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Ten Great Films Against the Modern World, Part I

[1]2,550 words / 15:56

Part 1 of 2 (Part 2 here [2])

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Some friends recently asked me to draw up a list of a few films that have made a lasting impression on me, aesthetically, emotionally, intellectually, or however, over the course of my life thus far. When I realized how many films I would have to include in order for it to be complete, it grew to be quite long – ninety-four so far, and I plan to stop at one hundred. Greg Johnson asked me to write up a few of them, so I selected ten from my list that I think are particularly relevant for anti-modernists or people on the Right more generally. I might eventually write about some of these in greater depth, but here is just enough, hopefully, to whet the reader’s interest.

Cinema is among the newest art forms, and has only been made possible by the technology of the modern, industrialized world; nevertheless, I believe that a great film is every bit as worthy a part of our civilization as a great book, piece of music, or work of art, and can be used to undermine the modern world. Certainly, some of the films I’ve loved over the years are part of what motivated me to be in “revolt against the modern world” and shaped me in that regard. I believe that the ones I have selected here amply demonstrate this. Not all of the films I have listed are necessarily against the modern world per se; it might be more accurate for some of them to say that they depict characters alienated from the modern world, or which question aspects of modernity. Apart from the first two, they are in no particular order.

1. Andrei Tarkovsky, Stalker (1979)


I recently did a Guide to Kulchur podcast on this film [7] with Fróði Midjord. For me, Tarkovsky is the consummate filmmaker; as many other directors have acknowledged, he was a poet of the cinema who made presenting the subconscious on screen seem easy. All of Tarkovsky’s mature films are masterpieces, but for me Stalker stands out as his fullest statement on what it means to be human in the modern, Western world. The story is quite simple. The film is set in an unspecified time and place, but which greatly resembles the late Soviet Union it was made in; the characters live in an industrial wasteland. Some years before the film takes place, extraterrestrials briefly landed in the area and left behind a place called the Zone: a mysterious realm in which the ruins of the town which once stood there have been transformed into an ever-changing and moving series of lethal traps, at the center of which there is said to be a room which grants the wishes of whoever enters it. Although the state has made entry into the Zone illegal, there are some who nevertheless enter it anyway and who can intuitively detect – at least sometimes – where the traps are located, and thus can guide others to this room; they are known as Stalkers. Two men known only as Writer and Professor hire a Stalker to take them to this room, and the film is the story of their journey in both its inner and outer dimensions.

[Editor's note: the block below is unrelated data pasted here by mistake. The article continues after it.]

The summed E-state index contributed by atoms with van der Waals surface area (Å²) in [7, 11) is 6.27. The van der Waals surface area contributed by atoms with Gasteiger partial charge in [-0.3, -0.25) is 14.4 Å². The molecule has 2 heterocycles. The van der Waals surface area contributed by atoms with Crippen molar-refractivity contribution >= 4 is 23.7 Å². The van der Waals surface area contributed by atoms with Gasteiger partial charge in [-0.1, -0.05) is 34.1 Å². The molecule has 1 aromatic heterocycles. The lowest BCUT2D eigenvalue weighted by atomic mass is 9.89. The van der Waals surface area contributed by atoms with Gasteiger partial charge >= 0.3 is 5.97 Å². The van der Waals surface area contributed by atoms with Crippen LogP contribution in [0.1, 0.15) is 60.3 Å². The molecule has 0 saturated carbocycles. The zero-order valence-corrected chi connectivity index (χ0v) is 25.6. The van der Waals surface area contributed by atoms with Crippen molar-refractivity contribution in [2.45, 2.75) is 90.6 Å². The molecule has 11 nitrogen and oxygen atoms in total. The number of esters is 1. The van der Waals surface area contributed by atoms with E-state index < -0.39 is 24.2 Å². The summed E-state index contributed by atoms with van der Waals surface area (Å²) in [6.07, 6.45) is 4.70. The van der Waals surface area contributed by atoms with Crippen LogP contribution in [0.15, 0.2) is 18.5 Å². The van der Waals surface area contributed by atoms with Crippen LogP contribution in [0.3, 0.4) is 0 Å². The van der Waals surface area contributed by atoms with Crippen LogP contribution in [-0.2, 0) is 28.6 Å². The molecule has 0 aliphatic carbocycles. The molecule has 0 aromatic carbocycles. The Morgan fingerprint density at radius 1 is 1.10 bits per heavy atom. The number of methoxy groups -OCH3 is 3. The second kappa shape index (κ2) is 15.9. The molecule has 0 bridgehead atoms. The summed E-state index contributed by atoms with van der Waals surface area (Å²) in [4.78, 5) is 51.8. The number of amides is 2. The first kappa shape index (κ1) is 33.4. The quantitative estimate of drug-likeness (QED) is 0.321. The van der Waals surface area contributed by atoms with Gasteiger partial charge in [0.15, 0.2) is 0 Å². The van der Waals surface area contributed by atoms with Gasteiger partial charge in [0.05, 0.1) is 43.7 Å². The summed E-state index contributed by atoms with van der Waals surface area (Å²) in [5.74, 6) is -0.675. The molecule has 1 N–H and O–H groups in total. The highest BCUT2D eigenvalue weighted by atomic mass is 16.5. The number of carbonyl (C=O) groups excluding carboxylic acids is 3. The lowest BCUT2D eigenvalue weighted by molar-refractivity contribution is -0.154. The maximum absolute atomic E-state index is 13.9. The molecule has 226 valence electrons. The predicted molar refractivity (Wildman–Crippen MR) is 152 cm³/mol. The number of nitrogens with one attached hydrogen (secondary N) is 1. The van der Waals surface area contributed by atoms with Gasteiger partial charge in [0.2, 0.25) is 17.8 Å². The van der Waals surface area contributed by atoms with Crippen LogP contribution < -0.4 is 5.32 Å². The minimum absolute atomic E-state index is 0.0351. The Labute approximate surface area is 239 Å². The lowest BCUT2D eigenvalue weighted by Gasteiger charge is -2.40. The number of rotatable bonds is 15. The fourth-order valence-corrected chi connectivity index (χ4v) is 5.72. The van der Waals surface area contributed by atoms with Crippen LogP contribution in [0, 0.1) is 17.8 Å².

For me, the four main characters represent the various aspects of a human mind: Professor represents the rational and scientific element, Writer is the artistic and creative part, Stalker is the religious and faith-driven part, and the Stalker’s wife, who has only a minor yet crucial role, is the feminine aspect. Their attempt to grapple with the Zone forces them to question their beliefs and confront their innermost natures; the resulting dialogue and interactions between them suggest a modern mind at war with itself and the surrounding world, striving to attain balance between its various components in a reality that is itself insanely out of balance. Their quest to reach the room could be seen as a religious or as a psychological allegory, depending on how one wants to read it, but viewing it never fails to shake me to my core. Anyone who has meditated on the meaning of an individual life trying to make its way in the barren harshness of the modern world, continually buffeted by forces we can often only dimly understand, will surely find much poetry and food for thought in this tale.

2. Stanley Kubrick, 2001: A Space Odyssey (1968)


2001 was my favorite film when I was young until I discovered Tarkovsky. I date the origins of my own coming into a mature consciousness from my childhood viewings of it. 2001 is the ultimate expression of the Western Faustian spirit on film (Christopher Nolan’s Interstellar, while a great film in its own right, was a pale imitation and rehash of many of 2001’s themes), made by the greatest perfectionist the world of cinema has yet seen. It is divided into four parts: the first showing the dawn of human consciousness in African apes four million years ago, the second depicting the discovery of a mysterious object left behind by extraterrestrials by astronauts on the Moon, the third being about a voyage to Jupiter and a struggle between the human astronauts aboard and the ship’s superintelligent computer, and the fourth being a journey “beyond the infinite,” as the film itself tells us.